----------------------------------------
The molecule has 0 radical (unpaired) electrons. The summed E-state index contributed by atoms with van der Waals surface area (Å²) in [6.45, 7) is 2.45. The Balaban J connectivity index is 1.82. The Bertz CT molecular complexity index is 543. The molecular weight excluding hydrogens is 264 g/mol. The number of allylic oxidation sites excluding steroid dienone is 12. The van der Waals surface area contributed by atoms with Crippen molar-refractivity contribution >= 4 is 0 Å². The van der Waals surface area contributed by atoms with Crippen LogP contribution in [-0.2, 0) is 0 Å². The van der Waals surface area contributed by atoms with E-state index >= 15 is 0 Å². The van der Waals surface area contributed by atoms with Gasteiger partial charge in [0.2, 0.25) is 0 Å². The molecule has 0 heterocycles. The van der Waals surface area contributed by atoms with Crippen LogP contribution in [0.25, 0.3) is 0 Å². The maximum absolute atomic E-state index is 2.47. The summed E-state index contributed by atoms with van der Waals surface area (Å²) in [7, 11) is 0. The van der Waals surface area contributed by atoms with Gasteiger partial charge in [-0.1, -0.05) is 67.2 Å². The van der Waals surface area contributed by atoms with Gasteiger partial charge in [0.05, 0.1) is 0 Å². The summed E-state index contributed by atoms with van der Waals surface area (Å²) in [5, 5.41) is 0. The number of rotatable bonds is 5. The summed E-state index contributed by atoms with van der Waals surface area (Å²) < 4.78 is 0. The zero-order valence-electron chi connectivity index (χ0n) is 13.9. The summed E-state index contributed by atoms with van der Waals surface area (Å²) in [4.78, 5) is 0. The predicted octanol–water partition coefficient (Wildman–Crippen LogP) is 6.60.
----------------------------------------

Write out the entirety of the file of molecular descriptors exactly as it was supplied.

The molecule has 0 radical (unpaired) electrons. The summed E-state index contributed by atoms with van der Waals surface area (Å²) in [6.45, 7) is 2.45. The Balaban J connectivity index is 1.82. The Bertz CT molecular complexity index is 543. The molecular weight excluding hydrogens is 264 g/mol. The number of allylic oxidation sites excluding steroid dienone is 12. The van der Waals surface area contributed by atoms with Crippen molar-refractivity contribution >= 4 is 0 Å². The van der Waals surface area contributed by atoms with Crippen LogP contribution in [-0.2, 0) is 0 Å². The van der Waals surface area contributed by atoms with E-state index >= 15 is 0 Å². The van der Waals surface area contributed by atoms with Gasteiger partial charge in [0.2, 0.25) is 0 Å². The molecule has 0 heterocycles. The van der Waals surface area contributed by atoms with Crippen LogP contribution in [0.25, 0.3) is 0 Å². The maximum absolute atomic E-state index is 2.47. The summed E-state index contributed by atoms with van der Waals surface area (Å²) in [7, 11) is 0. The van der Waals surface area contributed by atoms with Gasteiger partial charge in [-0.1, -0.05) is 67.2 Å². The van der Waals surface area contributed by atoms with Gasteiger partial charge in [0.05, 0.1) is 0 Å². The summed E-state index contributed by atoms with van der Waals surface area (Å²) in [5, 5.41) is 0. The number of rotatable bonds is 5. The summed E-state index contributed by atoms with van der Waals surface area (Å²) < 4.78 is 0. The zero-order valence-electron chi connectivity index (χ0n) is 13.9. The summed E-state index contributed by atoms with van der Waals surface area (Å²) in [4.78, 5) is 0. The predicted octanol–water partition coefficient (Wildman–Crippen LogP) is 6.60.